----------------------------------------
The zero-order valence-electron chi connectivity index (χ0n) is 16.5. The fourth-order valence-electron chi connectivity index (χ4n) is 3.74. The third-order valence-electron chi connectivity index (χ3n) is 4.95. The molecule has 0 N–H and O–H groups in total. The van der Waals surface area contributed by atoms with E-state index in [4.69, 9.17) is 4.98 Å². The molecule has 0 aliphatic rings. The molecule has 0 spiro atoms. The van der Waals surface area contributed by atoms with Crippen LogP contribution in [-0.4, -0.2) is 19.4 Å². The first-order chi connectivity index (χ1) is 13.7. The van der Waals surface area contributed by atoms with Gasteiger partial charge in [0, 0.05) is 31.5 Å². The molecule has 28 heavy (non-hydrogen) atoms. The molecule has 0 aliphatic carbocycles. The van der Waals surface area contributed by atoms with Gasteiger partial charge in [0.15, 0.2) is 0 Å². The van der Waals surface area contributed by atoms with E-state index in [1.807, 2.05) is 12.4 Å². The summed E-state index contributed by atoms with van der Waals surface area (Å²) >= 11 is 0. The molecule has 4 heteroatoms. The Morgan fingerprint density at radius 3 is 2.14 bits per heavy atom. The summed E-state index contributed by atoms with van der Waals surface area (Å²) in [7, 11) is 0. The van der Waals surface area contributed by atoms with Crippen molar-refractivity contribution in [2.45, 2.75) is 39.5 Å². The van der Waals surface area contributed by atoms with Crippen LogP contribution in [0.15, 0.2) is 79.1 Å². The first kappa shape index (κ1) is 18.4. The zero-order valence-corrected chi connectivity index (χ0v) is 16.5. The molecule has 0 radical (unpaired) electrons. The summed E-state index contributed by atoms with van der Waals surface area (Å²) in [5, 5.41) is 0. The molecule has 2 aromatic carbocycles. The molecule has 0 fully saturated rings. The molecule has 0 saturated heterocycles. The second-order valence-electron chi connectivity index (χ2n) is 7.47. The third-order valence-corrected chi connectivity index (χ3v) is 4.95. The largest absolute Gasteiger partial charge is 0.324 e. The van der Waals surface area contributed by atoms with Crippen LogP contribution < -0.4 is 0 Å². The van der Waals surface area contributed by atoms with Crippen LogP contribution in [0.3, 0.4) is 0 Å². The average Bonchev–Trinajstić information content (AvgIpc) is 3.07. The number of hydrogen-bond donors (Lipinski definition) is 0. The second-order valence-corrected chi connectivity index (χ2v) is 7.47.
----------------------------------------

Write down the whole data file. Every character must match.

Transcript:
The zero-order valence-electron chi connectivity index (χ0n) is 16.5. The fourth-order valence-electron chi connectivity index (χ4n) is 3.74. The third-order valence-electron chi connectivity index (χ3n) is 4.95. The molecule has 0 N–H and O–H groups in total. The van der Waals surface area contributed by atoms with E-state index in [4.69, 9.17) is 4.98 Å². The molecule has 0 aliphatic rings. The molecule has 0 spiro atoms. The van der Waals surface area contributed by atoms with Crippen LogP contribution in [-0.4, -0.2) is 19.4 Å². The first-order chi connectivity index (χ1) is 13.7. The van der Waals surface area contributed by atoms with Gasteiger partial charge in [0, 0.05) is 31.5 Å². The molecule has 28 heavy (non-hydrogen) atoms. The molecule has 0 aliphatic carbocycles. The van der Waals surface area contributed by atoms with Gasteiger partial charge in [0.15, 0.2) is 0 Å². The van der Waals surface area contributed by atoms with E-state index in [1.807, 2.05) is 12.4 Å². The summed E-state index contributed by atoms with van der Waals surface area (Å²) >= 11 is 0. The molecule has 4 heteroatoms. The Morgan fingerprint density at radius 3 is 2.14 bits per heavy atom. The summed E-state index contributed by atoms with van der Waals surface area (Å²) in [7, 11) is 0. The van der Waals surface area contributed by atoms with Crippen molar-refractivity contribution in [2.45, 2.75) is 39.5 Å². The van der Waals surface area contributed by atoms with Crippen LogP contribution in [0.15, 0.2) is 79.1 Å². The first kappa shape index (κ1) is 18.4. The zero-order valence-corrected chi connectivity index (χ0v) is 16.5. The molecule has 0 radical (unpaired) electrons. The summed E-state index contributed by atoms with van der Waals surface area (Å²) in [5, 5.41) is 0. The molecule has 2 aromatic carbocycles. The molecule has 0 fully saturated rings. The molecule has 0 saturated heterocycles. The second-order valence-electron chi connectivity index (χ2n) is 7.47. The third-order valence-corrected chi connectivity index (χ3v) is 4.95. The largest absolute Gasteiger partial charge is 0.324 e. The van der Waals surface area contributed by atoms with Crippen LogP contribution < -0.4 is 0 Å². The van der Waals surface area contributed by atoms with Crippen LogP contribution in [0.3, 0.4) is 0 Å². The average Bonchev–Trinajstić information content (AvgIpc) is 3.07. The number of hydrogen-bond donors (Lipinski definition) is 0. The second-order valence-corrected chi connectivity index (χ2v) is 7.47.